These pendents rock! (Te-he)
If you want to mix science with diy for beautiful results, read more below!
I fancied myself an amateur geologist and had/have a pretty nice rock collection to this day. The idea that I could make my own beautiful sediments appealed to me greatly. Unfortunately I don't remember too many of the experiments going well as I was an awfully impatient child, I am a saint today compared to younger RaChil. I would always mess with the crystals every hour or so to see if they'd grown yet, and then finally get bored and give up.
- Mod Podge
- Alum Salt (If you can find alum powder, you'll have superior results compared to me)
- WaterColors and/or
- Metallic Nail Polish
- Necklace Chain
- Mod Podge Metal Blank Charms
Step 2: Leave your crystals alone for 10-15 days. Depending on the amount of alum you added the crystals could be done sooner or later(I left mine alone for about a month...when it wasn't done in 4 days I forgot...whoops!). Check on them every few days but try not to disturb the jar.
Step 3: When your crystals have reached a size you are happy with, use a spoon to remove them from the bottom of the container. I left them to dry on a paper towel overnight, they are still fragile when freshly harvested.
Step 4: I wanted to experiment with different coloring methods so I ended up using watercolors and nail polish. You could possibly try watered down acrylics or a tinted gesso as well.
The left side is crystals I painted with the polish. The right side is watercolors. I liked both for different reasons; the nail polish gives it a metallic sheen and makes the crystals look more like gemstones, the watercolor really make them look like crystals. Its a light opaque color that looks more natural.
Step 5: Paint the base of your metal charm with a thick layer of mod podge.
Step 6: Begin to fill in the charm in with crystals. I tried to start of with large pieces and fill in around them. Sometimes some of my bigger pieces needed to be broken down. I would gently separate the hexagonal crystals from each other. The crystals themselves are very hard to break on their own.
Almost there but you can see where I have a few more places to fill in.
Ready to move on to the next step!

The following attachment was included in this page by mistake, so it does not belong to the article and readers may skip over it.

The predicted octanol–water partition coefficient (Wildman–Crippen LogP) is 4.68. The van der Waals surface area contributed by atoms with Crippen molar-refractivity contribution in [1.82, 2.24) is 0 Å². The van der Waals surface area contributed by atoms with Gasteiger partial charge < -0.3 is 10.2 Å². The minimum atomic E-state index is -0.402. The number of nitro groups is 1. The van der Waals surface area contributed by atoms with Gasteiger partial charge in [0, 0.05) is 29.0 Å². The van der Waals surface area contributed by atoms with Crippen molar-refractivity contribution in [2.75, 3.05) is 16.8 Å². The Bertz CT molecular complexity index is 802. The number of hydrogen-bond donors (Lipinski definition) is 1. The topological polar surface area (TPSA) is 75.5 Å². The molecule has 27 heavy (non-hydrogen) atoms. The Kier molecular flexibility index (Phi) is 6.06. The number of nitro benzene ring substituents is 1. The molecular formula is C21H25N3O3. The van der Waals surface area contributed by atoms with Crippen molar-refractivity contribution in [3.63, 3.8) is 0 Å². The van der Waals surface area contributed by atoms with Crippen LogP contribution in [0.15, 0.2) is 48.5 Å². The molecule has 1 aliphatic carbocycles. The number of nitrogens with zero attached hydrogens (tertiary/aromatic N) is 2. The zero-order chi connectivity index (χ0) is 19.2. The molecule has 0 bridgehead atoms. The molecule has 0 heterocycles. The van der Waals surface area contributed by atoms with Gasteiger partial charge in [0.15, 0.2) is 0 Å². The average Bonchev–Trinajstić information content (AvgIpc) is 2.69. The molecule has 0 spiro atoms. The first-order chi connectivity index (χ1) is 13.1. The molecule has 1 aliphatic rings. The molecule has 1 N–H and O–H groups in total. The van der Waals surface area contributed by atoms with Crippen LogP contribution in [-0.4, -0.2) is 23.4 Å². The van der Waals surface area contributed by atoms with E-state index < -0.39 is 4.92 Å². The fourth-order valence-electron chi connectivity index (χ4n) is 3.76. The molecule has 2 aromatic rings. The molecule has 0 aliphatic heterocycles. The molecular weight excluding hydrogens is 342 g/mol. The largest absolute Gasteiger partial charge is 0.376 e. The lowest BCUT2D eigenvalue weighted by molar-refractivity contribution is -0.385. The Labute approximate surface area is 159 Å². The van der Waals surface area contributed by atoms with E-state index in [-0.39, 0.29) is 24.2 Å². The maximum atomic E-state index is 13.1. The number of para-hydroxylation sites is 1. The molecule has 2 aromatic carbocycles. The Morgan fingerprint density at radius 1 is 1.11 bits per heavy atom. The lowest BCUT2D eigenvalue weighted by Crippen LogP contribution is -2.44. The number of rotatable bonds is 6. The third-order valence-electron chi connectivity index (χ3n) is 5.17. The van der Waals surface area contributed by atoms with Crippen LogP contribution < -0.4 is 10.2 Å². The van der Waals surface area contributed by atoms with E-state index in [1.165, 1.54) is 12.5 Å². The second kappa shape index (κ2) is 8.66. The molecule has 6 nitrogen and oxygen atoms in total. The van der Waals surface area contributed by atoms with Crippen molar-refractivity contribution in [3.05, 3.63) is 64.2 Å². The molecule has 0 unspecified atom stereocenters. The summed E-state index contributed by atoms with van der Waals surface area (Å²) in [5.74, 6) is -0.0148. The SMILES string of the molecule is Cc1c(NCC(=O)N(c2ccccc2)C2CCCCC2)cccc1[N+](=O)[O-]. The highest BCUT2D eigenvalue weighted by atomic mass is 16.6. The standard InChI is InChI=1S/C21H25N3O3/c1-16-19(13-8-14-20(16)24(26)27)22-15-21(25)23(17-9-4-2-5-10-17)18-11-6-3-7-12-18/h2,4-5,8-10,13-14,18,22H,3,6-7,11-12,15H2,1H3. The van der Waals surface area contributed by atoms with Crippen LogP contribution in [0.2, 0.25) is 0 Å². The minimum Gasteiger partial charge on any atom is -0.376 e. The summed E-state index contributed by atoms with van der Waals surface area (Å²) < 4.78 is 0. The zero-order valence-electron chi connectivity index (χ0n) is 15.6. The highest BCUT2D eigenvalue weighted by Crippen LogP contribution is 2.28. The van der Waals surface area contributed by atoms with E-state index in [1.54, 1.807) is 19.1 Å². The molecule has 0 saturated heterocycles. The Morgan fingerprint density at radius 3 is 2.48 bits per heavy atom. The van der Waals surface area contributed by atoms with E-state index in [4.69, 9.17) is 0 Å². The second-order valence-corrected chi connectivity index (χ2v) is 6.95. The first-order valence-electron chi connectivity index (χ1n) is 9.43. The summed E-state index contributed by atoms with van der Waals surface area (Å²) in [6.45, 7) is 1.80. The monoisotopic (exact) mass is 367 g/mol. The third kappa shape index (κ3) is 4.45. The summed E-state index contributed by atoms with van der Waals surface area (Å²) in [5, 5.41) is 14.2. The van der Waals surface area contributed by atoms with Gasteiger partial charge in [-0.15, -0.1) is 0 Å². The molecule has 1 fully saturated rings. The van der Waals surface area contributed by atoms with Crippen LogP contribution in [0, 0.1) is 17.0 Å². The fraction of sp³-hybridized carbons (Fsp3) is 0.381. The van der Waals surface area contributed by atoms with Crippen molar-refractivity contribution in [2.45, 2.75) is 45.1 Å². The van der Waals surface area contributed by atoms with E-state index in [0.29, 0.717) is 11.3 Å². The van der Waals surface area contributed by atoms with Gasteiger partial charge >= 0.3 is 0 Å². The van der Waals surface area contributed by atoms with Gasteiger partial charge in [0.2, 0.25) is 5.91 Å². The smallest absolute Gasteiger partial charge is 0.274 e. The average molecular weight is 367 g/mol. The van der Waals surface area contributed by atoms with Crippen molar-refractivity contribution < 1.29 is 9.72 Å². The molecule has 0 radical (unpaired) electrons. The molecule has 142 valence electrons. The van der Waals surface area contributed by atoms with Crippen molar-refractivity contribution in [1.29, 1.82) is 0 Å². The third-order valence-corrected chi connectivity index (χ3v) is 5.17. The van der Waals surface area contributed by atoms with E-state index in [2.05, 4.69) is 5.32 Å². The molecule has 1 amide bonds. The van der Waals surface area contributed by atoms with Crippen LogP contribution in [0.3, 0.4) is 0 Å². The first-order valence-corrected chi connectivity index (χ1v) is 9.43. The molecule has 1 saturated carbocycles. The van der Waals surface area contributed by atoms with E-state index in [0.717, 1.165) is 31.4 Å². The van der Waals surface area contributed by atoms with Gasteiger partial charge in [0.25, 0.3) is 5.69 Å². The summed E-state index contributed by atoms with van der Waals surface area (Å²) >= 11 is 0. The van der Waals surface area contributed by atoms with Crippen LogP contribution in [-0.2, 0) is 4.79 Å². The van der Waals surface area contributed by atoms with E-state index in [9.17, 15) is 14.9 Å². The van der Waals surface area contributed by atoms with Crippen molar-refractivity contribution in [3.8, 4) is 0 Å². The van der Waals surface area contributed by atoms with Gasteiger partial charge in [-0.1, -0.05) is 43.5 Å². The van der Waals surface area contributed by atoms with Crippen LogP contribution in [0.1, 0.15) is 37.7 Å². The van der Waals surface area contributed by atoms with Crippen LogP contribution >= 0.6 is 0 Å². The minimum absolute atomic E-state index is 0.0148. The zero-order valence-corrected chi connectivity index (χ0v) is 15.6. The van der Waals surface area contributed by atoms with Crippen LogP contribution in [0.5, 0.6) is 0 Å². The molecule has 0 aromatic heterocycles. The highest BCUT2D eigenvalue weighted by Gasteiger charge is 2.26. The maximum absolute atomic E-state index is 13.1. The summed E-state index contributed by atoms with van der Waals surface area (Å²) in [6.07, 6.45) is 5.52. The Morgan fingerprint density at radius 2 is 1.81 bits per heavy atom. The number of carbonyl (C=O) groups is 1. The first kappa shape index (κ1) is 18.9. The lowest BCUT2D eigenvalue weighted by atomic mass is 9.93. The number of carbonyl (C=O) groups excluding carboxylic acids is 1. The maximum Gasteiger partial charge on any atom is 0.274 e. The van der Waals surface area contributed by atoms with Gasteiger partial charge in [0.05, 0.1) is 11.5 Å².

Step 7: When your crystals are all in order, you can choose to color your crystals in whichever way you prefer. Here are some tips I learned
- Don't use too much water, mod podge is water soluble so just get the most pigment with the least water.
- Less coats look more natural, more coats look richer.
- Seal with Clear Nail Polish
- One coat gives sufficient coverage for me, I feel like more makes it a little thick. Nail Polishes could vary.
- Doesn't need sealed, or at least I have seen no reason to as of yet, will update if needed.
These babies sparkle in the sunlight!
I think this one is my favorite, most probably due to purple being my favorite color. If I wasn't so biased I would say the blue one because it looks like Walter White's Sky Blue.
I have enough crystals to make at least one or two more pendents, but my modge podge blank's pack also came with some ring settings...too bad I'm not a ring person, but is that maybe something you'd like to see? Let me know below!
Do you find long projects to be rewarding enough to compensate for their time-drain? Normally I'm a like to work on shorter projects due to aforementioned impatientness, but I am really glad I forgot about those jars, and may even just leave the next set alone on purpose!
I hope you take the time to grow your own necklaces! It makes it really special I think. I can't stop wearing mine! I'd love to see if you made one
(This item is now for sale in my shop, check it out here!)
Til Next Time!
P.S. I like to frequent these swingin' link parties!